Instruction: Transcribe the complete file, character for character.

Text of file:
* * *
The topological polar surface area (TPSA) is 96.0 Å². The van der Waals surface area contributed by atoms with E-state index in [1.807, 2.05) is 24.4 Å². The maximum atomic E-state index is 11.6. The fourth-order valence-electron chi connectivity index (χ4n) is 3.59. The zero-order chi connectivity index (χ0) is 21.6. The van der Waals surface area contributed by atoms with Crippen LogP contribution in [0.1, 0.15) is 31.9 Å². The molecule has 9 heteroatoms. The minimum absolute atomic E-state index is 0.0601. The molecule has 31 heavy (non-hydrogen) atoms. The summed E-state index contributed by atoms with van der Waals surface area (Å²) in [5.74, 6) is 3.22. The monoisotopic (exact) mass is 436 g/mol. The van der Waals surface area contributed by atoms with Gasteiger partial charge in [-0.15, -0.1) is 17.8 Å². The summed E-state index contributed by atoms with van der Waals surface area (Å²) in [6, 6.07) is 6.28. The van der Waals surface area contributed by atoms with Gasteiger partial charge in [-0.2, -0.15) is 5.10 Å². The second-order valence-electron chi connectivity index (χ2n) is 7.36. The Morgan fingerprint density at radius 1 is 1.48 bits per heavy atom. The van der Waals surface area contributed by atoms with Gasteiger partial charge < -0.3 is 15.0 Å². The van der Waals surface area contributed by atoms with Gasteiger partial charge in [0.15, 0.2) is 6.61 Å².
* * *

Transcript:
The topological polar surface area (TPSA) is 96.0 Å². The van der Waals surface area contributed by atoms with E-state index in [1.807, 2.05) is 24.4 Å². The maximum atomic E-state index is 11.6. The fourth-order valence-electron chi connectivity index (χ4n) is 3.59. The zero-order chi connectivity index (χ0) is 21.6. The van der Waals surface area contributed by atoms with Crippen LogP contribution in [0.1, 0.15) is 31.9 Å². The molecule has 9 heteroatoms. The minimum absolute atomic E-state index is 0.0601. The molecule has 31 heavy (non-hydrogen) atoms. The summed E-state index contributed by atoms with van der Waals surface area (Å²) in [5.74, 6) is 3.22. The monoisotopic (exact) mass is 436 g/mol. The van der Waals surface area contributed by atoms with Gasteiger partial charge in [-0.15, -0.1) is 17.8 Å². The summed E-state index contributed by atoms with van der Waals surface area (Å²) in [6, 6.07) is 6.28. The van der Waals surface area contributed by atoms with Gasteiger partial charge in [-0.2, -0.15) is 5.10 Å². The second-order valence-electron chi connectivity index (χ2n) is 7.36. The Morgan fingerprint density at radius 1 is 1.48 bits per heavy atom. The van der Waals surface area contributed by atoms with Gasteiger partial charge < -0.3 is 15.0 Å². The van der Waals surface area contributed by atoms with Gasteiger partial charge in [0.15, 0.2) is 6.61 Å².